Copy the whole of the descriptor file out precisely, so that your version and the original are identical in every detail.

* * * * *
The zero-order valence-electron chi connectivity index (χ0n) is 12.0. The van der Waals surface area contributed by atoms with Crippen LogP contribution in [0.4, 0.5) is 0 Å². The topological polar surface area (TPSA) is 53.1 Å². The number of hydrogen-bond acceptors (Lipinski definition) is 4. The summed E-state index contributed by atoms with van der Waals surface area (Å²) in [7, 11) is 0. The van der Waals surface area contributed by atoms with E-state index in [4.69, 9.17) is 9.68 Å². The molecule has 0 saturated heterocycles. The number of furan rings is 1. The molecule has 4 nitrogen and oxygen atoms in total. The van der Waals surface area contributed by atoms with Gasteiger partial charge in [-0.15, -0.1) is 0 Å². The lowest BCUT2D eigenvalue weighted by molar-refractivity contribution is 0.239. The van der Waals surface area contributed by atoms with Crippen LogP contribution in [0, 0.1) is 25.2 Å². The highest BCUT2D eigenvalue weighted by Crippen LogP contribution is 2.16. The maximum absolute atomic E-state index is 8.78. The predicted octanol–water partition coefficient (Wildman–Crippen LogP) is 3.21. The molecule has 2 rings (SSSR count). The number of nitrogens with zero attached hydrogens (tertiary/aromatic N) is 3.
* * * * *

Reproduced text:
The zero-order valence-electron chi connectivity index (χ0n) is 12.0. The van der Waals surface area contributed by atoms with Crippen LogP contribution in [0.4, 0.5) is 0 Å². The topological polar surface area (TPSA) is 53.1 Å². The number of hydrogen-bond acceptors (Lipinski definition) is 4. The summed E-state index contributed by atoms with van der Waals surface area (Å²) in [7, 11) is 0. The van der Waals surface area contributed by atoms with E-state index in [4.69, 9.17) is 9.68 Å². The molecule has 0 saturated heterocycles. The number of furan rings is 1. The molecule has 4 nitrogen and oxygen atoms in total. The van der Waals surface area contributed by atoms with Gasteiger partial charge in [-0.15, -0.1) is 0 Å². The lowest BCUT2D eigenvalue weighted by molar-refractivity contribution is 0.239. The van der Waals surface area contributed by atoms with Crippen LogP contribution in [0, 0.1) is 25.2 Å². The highest BCUT2D eigenvalue weighted by Crippen LogP contribution is 2.16. The maximum absolute atomic E-state index is 8.78. The predicted octanol–water partition coefficient (Wildman–Crippen LogP) is 3.21. The molecule has 2 rings (SSSR count). The number of nitrogens with zero attached hydrogens (tertiary/aromatic N) is 3.